In order to feed the people, we are appealing to this very freedom, which was said to be a principle of suffering and ruin.
Complete Works, Volume 2, pages 22 to 25 (in French)
January 30th, 1847
In three pages, Frédéric Bastiat shows the power of free markets through price discovery. He gives as example (real or imagined, it makes no difference) a simple case of shortage created by regulation of a market (viz. the implementation of a price ceiling on transportation) and shows how a free market allowing entrepreneurs to generate profits is the only way to reallocate ressources for demand to be fulfilled (and therefore avoid shortages). Guillaumin mentions in a footnote that this theme will be the topic of Chapter 6. The Middlemen of What is seen and what is unseen – I shall never recommend enough to read it.
What inspired him is the fact that the British and French governments then attempted to fight against contemporary famines by freeing provisorily the wheat market. This is also what triggers today’s quote in which he exposes the absurdity of restrictive legislation that is suspended or abolished once the government is looking for abundance – these suspensions being proof that this kind of legislation going against freedom is also going against general interest.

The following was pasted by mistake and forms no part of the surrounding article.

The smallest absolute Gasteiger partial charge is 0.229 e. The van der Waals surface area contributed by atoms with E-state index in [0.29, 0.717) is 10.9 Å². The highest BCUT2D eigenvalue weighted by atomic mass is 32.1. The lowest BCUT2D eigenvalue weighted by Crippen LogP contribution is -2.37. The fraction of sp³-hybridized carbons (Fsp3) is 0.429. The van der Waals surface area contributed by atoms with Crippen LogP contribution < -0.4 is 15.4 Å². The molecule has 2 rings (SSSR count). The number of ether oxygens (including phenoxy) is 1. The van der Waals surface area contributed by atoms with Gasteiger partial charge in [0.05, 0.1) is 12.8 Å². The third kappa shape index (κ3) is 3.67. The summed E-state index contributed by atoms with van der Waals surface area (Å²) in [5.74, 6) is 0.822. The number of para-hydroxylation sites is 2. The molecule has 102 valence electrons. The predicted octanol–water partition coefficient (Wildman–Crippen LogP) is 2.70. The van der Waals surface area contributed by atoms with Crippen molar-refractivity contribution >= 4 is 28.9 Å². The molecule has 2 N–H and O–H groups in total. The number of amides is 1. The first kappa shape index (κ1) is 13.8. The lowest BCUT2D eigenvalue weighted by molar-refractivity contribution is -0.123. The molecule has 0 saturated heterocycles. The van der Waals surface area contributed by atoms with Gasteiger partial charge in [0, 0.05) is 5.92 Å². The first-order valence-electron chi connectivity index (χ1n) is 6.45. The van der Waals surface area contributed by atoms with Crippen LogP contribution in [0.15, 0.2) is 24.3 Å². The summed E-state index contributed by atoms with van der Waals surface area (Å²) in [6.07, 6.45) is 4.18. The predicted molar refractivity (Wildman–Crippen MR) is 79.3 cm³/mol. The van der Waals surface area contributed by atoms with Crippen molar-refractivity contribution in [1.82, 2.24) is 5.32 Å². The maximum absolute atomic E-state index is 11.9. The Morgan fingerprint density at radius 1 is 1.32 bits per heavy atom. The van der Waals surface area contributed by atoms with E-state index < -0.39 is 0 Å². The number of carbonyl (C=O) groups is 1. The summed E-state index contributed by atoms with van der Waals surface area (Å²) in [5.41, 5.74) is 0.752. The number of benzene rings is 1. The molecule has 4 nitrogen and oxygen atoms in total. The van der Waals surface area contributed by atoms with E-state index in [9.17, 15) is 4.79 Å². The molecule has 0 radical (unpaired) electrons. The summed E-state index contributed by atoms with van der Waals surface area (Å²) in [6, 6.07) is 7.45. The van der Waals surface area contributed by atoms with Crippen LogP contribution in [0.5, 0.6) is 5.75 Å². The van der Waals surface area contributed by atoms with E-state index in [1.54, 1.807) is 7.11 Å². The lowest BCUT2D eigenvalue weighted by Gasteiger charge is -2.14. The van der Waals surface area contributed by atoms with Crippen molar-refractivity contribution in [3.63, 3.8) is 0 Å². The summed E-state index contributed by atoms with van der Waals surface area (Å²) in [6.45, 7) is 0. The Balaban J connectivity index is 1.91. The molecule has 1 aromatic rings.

He takes this opportunity to place his argument against state intervention that may look expeditious in case of crisis because “if the first effect of government action is to overcome the present obstacle, the second effect is to drive away and cripple all individual forces, all commercial activity.”